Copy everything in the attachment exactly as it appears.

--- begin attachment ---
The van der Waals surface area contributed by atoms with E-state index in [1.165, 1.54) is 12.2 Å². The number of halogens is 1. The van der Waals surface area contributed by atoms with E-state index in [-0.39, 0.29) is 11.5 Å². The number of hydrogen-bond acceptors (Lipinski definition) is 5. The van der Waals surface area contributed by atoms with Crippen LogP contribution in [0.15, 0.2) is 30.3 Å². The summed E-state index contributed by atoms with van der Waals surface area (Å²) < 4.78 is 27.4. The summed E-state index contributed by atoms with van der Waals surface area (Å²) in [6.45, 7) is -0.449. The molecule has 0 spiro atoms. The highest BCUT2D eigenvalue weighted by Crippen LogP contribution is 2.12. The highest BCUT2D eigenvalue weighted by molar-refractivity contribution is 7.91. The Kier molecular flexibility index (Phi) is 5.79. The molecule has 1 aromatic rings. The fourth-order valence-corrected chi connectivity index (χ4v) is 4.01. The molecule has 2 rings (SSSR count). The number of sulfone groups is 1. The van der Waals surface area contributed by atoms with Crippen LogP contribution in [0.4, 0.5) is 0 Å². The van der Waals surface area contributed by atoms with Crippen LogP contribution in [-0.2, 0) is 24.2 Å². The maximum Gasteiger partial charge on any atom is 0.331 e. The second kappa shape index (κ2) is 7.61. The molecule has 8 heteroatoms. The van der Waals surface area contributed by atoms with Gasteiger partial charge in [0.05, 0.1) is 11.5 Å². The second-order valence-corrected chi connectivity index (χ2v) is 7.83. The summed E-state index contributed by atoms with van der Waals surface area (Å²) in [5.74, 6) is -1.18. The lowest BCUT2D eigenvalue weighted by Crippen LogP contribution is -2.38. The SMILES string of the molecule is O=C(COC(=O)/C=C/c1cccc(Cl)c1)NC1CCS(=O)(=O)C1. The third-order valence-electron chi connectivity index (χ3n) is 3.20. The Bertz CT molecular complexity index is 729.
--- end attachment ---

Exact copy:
The van der Waals surface area contributed by atoms with E-state index in [1.165, 1.54) is 12.2 Å². The number of halogens is 1. The van der Waals surface area contributed by atoms with E-state index in [-0.39, 0.29) is 11.5 Å². The number of hydrogen-bond acceptors (Lipinski definition) is 5. The van der Waals surface area contributed by atoms with Crippen LogP contribution in [0.15, 0.2) is 30.3 Å². The summed E-state index contributed by atoms with van der Waals surface area (Å²) < 4.78 is 27.4. The summed E-state index contributed by atoms with van der Waals surface area (Å²) in [6.45, 7) is -0.449. The molecule has 0 spiro atoms. The highest BCUT2D eigenvalue weighted by Crippen LogP contribution is 2.12. The highest BCUT2D eigenvalue weighted by molar-refractivity contribution is 7.91. The Kier molecular flexibility index (Phi) is 5.79. The molecule has 1 aromatic rings. The fourth-order valence-corrected chi connectivity index (χ4v) is 4.01. The molecule has 2 rings (SSSR count). The number of sulfone groups is 1. The van der Waals surface area contributed by atoms with Crippen LogP contribution in [0.4, 0.5) is 0 Å². The van der Waals surface area contributed by atoms with Crippen LogP contribution in [-0.2, 0) is 24.2 Å². The maximum Gasteiger partial charge on any atom is 0.331 e. The second kappa shape index (κ2) is 7.61. The molecule has 8 heteroatoms. The van der Waals surface area contributed by atoms with Gasteiger partial charge in [0.05, 0.1) is 11.5 Å². The second-order valence-corrected chi connectivity index (χ2v) is 7.83. The summed E-state index contributed by atoms with van der Waals surface area (Å²) in [5.74, 6) is -1.18. The lowest BCUT2D eigenvalue weighted by Crippen LogP contribution is -2.38. The SMILES string of the molecule is O=C(COC(=O)/C=C/c1cccc(Cl)c1)NC1CCS(=O)(=O)C1. The third-order valence-electron chi connectivity index (χ3n) is 3.20. The Bertz CT molecular complexity index is 729.